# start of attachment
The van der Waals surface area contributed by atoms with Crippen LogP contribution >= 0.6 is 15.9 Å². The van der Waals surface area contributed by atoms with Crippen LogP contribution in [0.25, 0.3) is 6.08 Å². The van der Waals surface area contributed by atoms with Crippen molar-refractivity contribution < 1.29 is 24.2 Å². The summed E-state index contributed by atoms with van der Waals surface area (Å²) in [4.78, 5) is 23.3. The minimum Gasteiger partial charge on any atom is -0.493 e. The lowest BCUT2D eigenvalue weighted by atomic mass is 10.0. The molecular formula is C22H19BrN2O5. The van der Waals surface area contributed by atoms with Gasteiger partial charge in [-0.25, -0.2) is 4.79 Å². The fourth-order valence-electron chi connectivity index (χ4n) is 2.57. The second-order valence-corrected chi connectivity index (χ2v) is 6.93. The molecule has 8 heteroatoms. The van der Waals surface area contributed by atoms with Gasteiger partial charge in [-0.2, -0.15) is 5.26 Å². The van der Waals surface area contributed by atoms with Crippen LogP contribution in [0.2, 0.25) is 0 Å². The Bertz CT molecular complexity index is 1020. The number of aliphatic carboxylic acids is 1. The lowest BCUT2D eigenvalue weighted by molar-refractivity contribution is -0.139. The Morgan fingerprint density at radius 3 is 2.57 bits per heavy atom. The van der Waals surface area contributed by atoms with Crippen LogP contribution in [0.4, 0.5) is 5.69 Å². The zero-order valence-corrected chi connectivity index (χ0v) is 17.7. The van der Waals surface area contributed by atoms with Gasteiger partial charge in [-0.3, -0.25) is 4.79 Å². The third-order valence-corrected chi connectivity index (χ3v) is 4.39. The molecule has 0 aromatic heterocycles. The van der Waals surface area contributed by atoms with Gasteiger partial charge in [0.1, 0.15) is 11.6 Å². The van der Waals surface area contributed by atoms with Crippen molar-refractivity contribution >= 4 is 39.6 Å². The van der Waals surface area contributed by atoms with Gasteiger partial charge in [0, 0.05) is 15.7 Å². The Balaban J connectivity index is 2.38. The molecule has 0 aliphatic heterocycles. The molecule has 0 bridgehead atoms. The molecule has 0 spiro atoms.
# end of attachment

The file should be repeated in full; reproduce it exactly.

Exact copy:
The van der Waals surface area contributed by atoms with Crippen LogP contribution >= 0.6 is 15.9 Å². The van der Waals surface area contributed by atoms with Crippen LogP contribution in [0.25, 0.3) is 6.08 Å². The van der Waals surface area contributed by atoms with Crippen molar-refractivity contribution < 1.29 is 24.2 Å². The summed E-state index contributed by atoms with van der Waals surface area (Å²) in [4.78, 5) is 23.3. The minimum Gasteiger partial charge on any atom is -0.493 e. The lowest BCUT2D eigenvalue weighted by atomic mass is 10.0. The molecular formula is C22H19BrN2O5. The van der Waals surface area contributed by atoms with Gasteiger partial charge in [-0.25, -0.2) is 4.79 Å². The fourth-order valence-electron chi connectivity index (χ4n) is 2.57. The second-order valence-corrected chi connectivity index (χ2v) is 6.93. The molecule has 8 heteroatoms. The van der Waals surface area contributed by atoms with Gasteiger partial charge in [-0.2, -0.15) is 5.26 Å². The van der Waals surface area contributed by atoms with Crippen LogP contribution in [0.2, 0.25) is 0 Å². The Bertz CT molecular complexity index is 1020. The number of aliphatic carboxylic acids is 1. The lowest BCUT2D eigenvalue weighted by molar-refractivity contribution is -0.139. The Morgan fingerprint density at radius 3 is 2.57 bits per heavy atom. The van der Waals surface area contributed by atoms with Crippen LogP contribution in [0.4, 0.5) is 5.69 Å². The zero-order valence-corrected chi connectivity index (χ0v) is 17.7. The van der Waals surface area contributed by atoms with Gasteiger partial charge in [-0.3, -0.25) is 4.79 Å². The third-order valence-corrected chi connectivity index (χ3v) is 4.39. The molecule has 0 aromatic heterocycles. The van der Waals surface area contributed by atoms with Gasteiger partial charge in [0.1, 0.15) is 11.6 Å². The van der Waals surface area contributed by atoms with Crippen molar-refractivity contribution >= 4 is 39.6 Å². The van der Waals surface area contributed by atoms with Gasteiger partial charge in [0, 0.05) is 15.7 Å². The Balaban J connectivity index is 2.38. The molecule has 0 aliphatic heterocycles. The molecule has 0 bridgehead atoms. The molecule has 0 spiro atoms.